LinuxQuestions.org
Support LQ: Use code LQ3 and save $3 on Domain Registration
Go Back   LinuxQuestions.org > Forums > Non-*NIX Forums > Programming
User Name
Password
Programming This forum is for all programming questions.
The question does not have to be directly related to Linux and any language is fair game.

Notices

Reply
 
Search this Thread
Old 11-09-2010, 03:46 PM   #1
yaplej
Member
 
Registered: Apr 2009
Distribution: CentOS, Ubuntu, openSuSE
Posts: 144
Blog Entries: 1

Rep: Reputation: 22
Can two threads safely work on a linked list without locking?


Hey,

I have a linked list that two threads work on simultainiousley. The first thread is adding elements to end the linked list while the second is removing them from the front. Can this be done without a lock on the linked list head when elements are being added/removed?

I think this lock is causing a performance hit to my application. If there isnt any safe way without it then thats fine but just thought I would check.

The first thread uses this fuction to add elements to the list. Full source here.
http://opennop.svn.sourceforge.net/v...h?&view=markup

Code:
/* Lets add the new packet to the queue. */
pthread_mutex_lock(&workers[queuenum].queue.lock); // Grab lock on queue.
                
if (workers[queuenum].queue.qlen == 0){ // Check if any packets are in the queue.
        workers[queuenum].queue.next = newpacket; // Queue next will point to the new packet.
        workers[queuenum].queue.prev = newpacket; // Queue prev will point to the new packet.
}
else{
        newpacket->prev = workers[queuenum].queue.prev; // Packet prev will point at the last packet in the queue.
        newpacket->prev->next = newpacket;
        workers[queuenum].queue.prev = newpacket; // Make this new packet the last packet in the queue.
}
workers[queuenum].queue.qlen += 1; // Need to increase the packet count in this queue.
pthread_cond_signal(&workers[queuenum].signal);
pthread_mutex_unlock(&workers[queuenum].queue.lock); // Lose lock on queue.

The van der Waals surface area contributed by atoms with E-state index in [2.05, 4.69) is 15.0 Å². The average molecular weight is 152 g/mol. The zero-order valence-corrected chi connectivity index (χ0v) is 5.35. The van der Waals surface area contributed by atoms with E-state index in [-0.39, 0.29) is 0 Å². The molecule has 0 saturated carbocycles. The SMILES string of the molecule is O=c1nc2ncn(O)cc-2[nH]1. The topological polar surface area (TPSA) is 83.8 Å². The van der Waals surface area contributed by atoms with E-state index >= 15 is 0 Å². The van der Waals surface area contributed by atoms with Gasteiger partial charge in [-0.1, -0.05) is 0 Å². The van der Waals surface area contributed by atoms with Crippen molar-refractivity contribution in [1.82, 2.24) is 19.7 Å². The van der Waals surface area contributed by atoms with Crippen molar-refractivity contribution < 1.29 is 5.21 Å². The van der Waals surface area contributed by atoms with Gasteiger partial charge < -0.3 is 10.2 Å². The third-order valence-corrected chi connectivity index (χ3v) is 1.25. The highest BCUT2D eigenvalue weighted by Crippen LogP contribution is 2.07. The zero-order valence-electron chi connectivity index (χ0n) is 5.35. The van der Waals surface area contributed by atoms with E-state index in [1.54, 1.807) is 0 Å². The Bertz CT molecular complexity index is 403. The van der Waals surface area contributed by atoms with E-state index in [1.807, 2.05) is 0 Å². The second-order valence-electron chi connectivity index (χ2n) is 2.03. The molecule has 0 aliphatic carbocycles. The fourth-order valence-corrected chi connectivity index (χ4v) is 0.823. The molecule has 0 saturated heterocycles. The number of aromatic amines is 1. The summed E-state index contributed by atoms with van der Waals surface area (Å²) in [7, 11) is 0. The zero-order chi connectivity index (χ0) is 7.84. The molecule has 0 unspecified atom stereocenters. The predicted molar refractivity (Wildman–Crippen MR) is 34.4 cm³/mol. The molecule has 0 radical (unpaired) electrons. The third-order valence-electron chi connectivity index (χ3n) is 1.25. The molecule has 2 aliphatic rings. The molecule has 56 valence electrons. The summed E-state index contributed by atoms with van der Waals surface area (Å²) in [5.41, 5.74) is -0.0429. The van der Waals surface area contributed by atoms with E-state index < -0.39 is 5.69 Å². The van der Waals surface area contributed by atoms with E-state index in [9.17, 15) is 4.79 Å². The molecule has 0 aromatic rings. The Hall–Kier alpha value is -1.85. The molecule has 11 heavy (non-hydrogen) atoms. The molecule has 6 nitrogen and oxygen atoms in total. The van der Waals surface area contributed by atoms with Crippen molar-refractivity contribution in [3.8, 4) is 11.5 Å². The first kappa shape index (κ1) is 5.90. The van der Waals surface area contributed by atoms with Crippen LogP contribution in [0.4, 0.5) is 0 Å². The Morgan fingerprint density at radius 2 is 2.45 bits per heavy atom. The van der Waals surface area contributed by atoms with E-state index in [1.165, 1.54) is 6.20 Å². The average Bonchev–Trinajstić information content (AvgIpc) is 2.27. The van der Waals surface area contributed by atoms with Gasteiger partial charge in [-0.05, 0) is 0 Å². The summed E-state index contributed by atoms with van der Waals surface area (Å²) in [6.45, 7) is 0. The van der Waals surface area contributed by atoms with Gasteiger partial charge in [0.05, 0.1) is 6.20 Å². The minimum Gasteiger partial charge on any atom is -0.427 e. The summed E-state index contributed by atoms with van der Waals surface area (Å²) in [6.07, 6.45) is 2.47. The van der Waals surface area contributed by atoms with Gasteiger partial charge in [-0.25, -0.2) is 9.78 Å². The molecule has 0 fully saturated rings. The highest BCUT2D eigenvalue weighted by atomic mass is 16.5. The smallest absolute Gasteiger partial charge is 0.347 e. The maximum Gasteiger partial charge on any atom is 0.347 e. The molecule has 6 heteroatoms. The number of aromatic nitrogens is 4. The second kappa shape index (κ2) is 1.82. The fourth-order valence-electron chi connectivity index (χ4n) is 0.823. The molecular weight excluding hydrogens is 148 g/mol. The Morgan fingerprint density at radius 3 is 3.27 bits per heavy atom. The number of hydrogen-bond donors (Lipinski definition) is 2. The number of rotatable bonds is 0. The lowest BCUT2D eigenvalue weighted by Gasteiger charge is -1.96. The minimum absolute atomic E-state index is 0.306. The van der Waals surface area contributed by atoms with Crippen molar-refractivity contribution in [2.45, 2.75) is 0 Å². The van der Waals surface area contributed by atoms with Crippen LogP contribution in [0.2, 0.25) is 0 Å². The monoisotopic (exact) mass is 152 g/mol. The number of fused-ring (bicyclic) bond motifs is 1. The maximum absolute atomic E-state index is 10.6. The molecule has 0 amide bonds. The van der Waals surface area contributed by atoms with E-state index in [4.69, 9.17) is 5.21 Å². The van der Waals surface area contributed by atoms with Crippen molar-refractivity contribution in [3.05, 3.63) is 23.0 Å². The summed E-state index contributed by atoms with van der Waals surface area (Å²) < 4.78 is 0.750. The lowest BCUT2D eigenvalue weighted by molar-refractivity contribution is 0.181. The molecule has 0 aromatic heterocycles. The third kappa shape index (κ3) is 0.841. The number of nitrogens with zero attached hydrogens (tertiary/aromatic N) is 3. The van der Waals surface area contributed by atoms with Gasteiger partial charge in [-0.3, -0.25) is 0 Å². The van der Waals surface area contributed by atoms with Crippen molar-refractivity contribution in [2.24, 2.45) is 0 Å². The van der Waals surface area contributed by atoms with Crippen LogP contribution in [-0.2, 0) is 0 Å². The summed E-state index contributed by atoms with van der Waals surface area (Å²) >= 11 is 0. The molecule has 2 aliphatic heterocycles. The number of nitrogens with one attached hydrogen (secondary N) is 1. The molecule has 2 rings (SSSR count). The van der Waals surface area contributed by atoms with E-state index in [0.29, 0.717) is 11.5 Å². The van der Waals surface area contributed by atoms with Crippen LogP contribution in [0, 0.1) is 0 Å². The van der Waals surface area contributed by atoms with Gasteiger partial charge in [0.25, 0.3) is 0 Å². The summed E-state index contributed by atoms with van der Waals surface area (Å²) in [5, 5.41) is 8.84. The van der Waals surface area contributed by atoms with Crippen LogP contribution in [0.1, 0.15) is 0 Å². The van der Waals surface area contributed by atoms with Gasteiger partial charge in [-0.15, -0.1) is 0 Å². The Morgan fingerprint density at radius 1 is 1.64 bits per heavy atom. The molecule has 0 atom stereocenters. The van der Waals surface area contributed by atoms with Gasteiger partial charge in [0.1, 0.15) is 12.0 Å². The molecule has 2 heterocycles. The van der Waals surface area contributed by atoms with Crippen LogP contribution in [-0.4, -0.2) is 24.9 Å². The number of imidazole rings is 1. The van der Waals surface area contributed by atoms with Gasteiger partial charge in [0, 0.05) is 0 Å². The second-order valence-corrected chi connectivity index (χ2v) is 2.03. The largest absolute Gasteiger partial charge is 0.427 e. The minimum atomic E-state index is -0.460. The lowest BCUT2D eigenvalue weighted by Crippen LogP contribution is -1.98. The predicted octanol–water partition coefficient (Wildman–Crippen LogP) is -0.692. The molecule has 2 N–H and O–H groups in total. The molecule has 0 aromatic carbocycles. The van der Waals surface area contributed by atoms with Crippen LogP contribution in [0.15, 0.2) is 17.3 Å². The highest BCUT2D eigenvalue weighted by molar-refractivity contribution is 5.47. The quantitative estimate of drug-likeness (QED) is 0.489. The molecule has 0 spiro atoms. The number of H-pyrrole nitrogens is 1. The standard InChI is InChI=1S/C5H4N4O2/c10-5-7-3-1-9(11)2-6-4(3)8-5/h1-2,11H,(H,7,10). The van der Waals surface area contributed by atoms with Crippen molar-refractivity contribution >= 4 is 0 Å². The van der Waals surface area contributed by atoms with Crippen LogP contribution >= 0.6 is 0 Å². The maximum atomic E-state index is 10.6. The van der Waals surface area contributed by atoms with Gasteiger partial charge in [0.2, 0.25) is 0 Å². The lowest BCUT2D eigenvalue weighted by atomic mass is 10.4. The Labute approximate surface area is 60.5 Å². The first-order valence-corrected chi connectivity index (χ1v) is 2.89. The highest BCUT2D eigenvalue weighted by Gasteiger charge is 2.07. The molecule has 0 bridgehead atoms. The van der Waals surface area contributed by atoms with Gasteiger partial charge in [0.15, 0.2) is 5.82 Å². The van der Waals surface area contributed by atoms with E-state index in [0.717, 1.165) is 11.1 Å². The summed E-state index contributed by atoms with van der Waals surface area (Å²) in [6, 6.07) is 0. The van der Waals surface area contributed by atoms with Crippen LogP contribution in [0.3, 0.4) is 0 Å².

After looking at it again maybe reversing the order of these last two lines might help a little too but removing the lock if I can would be best.
Code:
pthread_cond_signal(&workers[queuenum].signal);
pthread_mutex_unlock(&workers[queuenum].queue.lock); // Lose lock on queue.
Here is the important section for the second thread. The full source is here. http://opennop.svn.sourceforge.net/v...h?&view=markup

Code:
/* Lets get the next packet from the queue. */
pthread_mutex_lock(&me->queue.lock);  // Grab lock on the queue.

if (me->queue.qlen == 0){ // If there is no work wait for some.

        pthread_cond_wait(&me->signal, &me->queue.lock);
}

if (me->queue.next != NULL){ // Make sure there is work.

        if (DEBUG_WORKER == TRUE){

                        sprintf(message, "Worker: Queue has %d packets!\n", me->queue.qlen);

                        logger(message);

        }
        thispacket = me->queue.next; // Get the next packet in the queue.
        me->queue.next = thispacket->next; // Move the next packet forward in the queue.
        me->queue.qlen -= 1; // Need to decrease the packet cound on this queue.
        thispacket->next = NULL;
        thispacket->prev = NULL;
}
pthread_mutex_unlock(&me->queue.lock);  // Lose lock on the queue.
Thanks!
 
Old 11-09-2010, 06:02 PM   #2
JohnGraham
Member
 
Registered: Oct 2009
Posts: 467

Rep: Reputation: 138Reputation: 138
Quote:
Originally Posted by yaplej View Post
I think this lock is causing a performance hit to my application.
Best check this out before you waste your time optimising something that's actually not that much of a performance hit.

One primitive way of telling if it is would be to use pthread_mutex_trylock() instead of the blocking ..._lock() call, put it in a simple loop, and see how many times you have to trylock() before you get it. If it's not very often, look elsewhere.

Or, of course, you could use a profiler...
 
Old 11-09-2010, 07:30 PM   #3
wje_lq
Member
 
Registered: Sep 2007
Location: Mariposa
Distribution: Debian lenny, Slackware 12
Posts: 808

Rep: Reputation: 178Reputation: 178
Before spending too much time on the performance question, it might be good to focus on the original question: is it safe? Well, no. No, it isn't.

Even the act of incrementing or decrementing the number of items in the list isn't safe without a lock.
 
1 members found this post helpful.
Old 11-09-2010, 07:40 PM   #4
yaplej
Member
 
Registered: Apr 2009
Distribution: CentOS, Ubuntu, openSuSE
Posts: 144
Blog Entries: 1

Original Poster
Rep: Reputation: 22
That's what I though but wanted to make sure. There might be some improvement by changing the order of those two lines so a sleeping thread is not woken up while there is still a lock on the queue. The would only help if the thread were sleeping.
 
Old 11-09-2010, 08:26 PM   #5
rupertwh
Member
 
Registered: Sep 2006
Location: Munich, Germany
Distribution: Debian / Ubuntu
Posts: 292

Rep: Reputation: 46
Quote:
Originally Posted by yaplej View Post
There might be some improvement by changing the order of those two lines ...
No, that would be deadly. You must have the mutex locked while signaling the condition.

But what you do inside the respective locks might be optimized/reduced. From the excerpts you posted,
  1. qlen seems superfluous. Why would you care about the length of the queue?
  2. same with the prev links. You seem to be using it only as a pointer to the last packet anyway. So why not have just one 'last' pointer in queue?

So, not knowing the rest of your code, the following (untested!) code might be slighly more efficient:
Code: